Eastern Whip-poor-willCaprimulgus vociferus

adult
Warren Greene/VIREO
adult
Arthur Morris/VIREO
adult
Arthur Morris/VIREO
Eastern Whip-poor-will

Family

Description

10" (25 cm). Robin-sized. A leaf-brown, strictly nocturnal bird with black throat. Male has broad white tips on outer tail feathers, visible in flight. Female has all-brown tail. Mexican Whip-poor-will is visually nearly indistinguishable, best separated by voice and range. Chuck-will's-widow is larger and buffier.

Voice

A loud, rhythmic whip-poor-will, repeated over and over, at night.

Listen

song #1 (eastern)
soft clucks
song & aug-aug-aug calls
song #2 (southwestern pattern)

Habitat

Dry, open woodlands and canyons.

Range

Breeds from Saskatchewan and Maritime Provinces south to Kansas, northern Louisiana, and northern Georgia. Winters from Florida and Gulf Coast southward. Whip-poor-will sightings in eastern Texas could be Eastern, Mexican or potentially both species. The boundary between the two species' ranges is a subject of active study, and caution should be exercised in the area where the ranges could overlap.

Discussion

The Eastern Whip-poor-will is rarely seen because it sleeps by day on the forest floor, its coloration matching the dead leaves. At night, its eyes reflect ruby red in car headlights. Whip-poor-wills, like other night-flying birds, were once suspected of witchery. They fly around livestock at dusk to feed on insects swarming over the animals. It was believed that they sucked milk from goats' udders and caused them to dry up; hence their family name, Caprimulgidae, from the Latin capri and mulgus, meaning "goat-milker." Until recently they were inaccurately called "goatsuckers," but now the name "nightjar" is preferred. The Mexican Whip-poor-will was recently separated from this species.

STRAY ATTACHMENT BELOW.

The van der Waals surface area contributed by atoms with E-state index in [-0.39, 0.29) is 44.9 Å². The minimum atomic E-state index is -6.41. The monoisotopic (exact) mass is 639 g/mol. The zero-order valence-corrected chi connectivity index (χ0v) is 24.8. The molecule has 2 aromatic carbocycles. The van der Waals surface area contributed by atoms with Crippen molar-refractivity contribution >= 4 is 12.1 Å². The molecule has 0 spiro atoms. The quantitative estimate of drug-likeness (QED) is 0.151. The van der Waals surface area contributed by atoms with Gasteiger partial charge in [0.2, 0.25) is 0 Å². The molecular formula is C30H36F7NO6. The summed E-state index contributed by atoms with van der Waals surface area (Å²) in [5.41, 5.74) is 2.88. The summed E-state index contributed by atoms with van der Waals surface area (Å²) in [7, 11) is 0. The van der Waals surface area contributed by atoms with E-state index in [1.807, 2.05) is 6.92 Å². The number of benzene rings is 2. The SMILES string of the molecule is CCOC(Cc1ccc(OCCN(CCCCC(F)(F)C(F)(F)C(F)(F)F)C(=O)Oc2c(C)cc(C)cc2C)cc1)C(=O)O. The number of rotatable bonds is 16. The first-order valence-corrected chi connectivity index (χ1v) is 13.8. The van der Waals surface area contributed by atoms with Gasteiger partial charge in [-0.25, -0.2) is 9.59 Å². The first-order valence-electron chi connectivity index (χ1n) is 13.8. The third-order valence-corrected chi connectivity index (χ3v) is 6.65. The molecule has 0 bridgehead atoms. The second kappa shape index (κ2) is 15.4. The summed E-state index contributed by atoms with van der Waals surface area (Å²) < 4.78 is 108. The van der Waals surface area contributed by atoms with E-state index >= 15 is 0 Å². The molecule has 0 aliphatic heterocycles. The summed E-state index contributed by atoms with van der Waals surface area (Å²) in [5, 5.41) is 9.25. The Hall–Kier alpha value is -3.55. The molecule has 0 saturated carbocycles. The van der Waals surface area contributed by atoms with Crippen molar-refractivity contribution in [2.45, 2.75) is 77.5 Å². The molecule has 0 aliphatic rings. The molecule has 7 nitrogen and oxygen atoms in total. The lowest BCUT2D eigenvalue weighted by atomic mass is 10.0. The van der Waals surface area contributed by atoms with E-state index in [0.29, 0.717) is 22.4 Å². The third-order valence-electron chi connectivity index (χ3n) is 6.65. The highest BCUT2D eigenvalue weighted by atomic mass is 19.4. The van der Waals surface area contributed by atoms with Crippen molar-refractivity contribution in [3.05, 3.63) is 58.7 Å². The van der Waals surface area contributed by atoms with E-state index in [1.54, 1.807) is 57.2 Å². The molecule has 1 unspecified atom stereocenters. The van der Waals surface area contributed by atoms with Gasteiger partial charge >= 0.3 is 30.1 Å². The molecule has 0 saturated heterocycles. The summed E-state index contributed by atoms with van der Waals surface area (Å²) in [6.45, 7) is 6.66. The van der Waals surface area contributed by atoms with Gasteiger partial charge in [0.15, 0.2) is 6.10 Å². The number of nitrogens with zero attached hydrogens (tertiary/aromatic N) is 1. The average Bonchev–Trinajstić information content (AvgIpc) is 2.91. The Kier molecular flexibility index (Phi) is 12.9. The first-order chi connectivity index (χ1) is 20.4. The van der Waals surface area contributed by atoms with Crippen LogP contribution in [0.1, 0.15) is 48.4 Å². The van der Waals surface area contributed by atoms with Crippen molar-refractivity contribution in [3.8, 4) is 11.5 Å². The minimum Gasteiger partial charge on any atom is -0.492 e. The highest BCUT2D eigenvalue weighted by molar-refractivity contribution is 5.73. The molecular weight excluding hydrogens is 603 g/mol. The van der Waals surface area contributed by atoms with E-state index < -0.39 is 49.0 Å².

Nesting

2 white eggs, scrawled with gray and brown, placed on the ground among dead leaves.

Similar Species

adult

Chuck-will's-widow

12" (30 cm). Pigeon-sized. Larger than the Whip-poor-will. Buff-brown body, brown chin.

adult

Buff-collared Nightjar

9" (23 cm). Mottled gray-brown with buff collar. Male has white patches at corners of tail.

adult male

Lesser Nighthawk

8-9" (20-23 cm). Similar to Common Nighthawk but smaller, with white wing patch (buff in female) nearer tip of wing (visible in flight). Both sexes have buffy cast to underparts.

adult male

Antillean Nighthawk

9 1/2" (24 cm). A jay-sized bird, mottled grayish-black. Long slightly notched tail and long pointed wings with broad white wing bar. Similar to Common Nighthawk, but slightly smaller and paler.

adult male Western

Common Nighthawk

10" (25 cm). A jay-sized bird, mottled brownish-black above and below, perfectly matching the ground. Long notched or square-tipped tail and long pointed wings with broad white wing bar.

adult (gray morph) more common in US

Common Pauraque

12" (30 cm). Larger than the Whip-poor-will. Mottled brown. Brown body; wings and tail show white bands in flight, especially conspicuous in male. Identified mainly by voice.

adult male dark morph

Common Poorwill

7-8 1/2" (18-22 cm). Our smallest nightjar. Mottled gray-brown with no white mark on wings; whitish collar separates black throat from mottled underparts.

adult male

Mexican Whip-poor-will

10" (25 cm). Robin-sized. A leaf-brown, strictly nocturnal bird with black throat. Male has broad white tips on outer tail feathers, visible in flight. Female has all-brown tail.

Vireo

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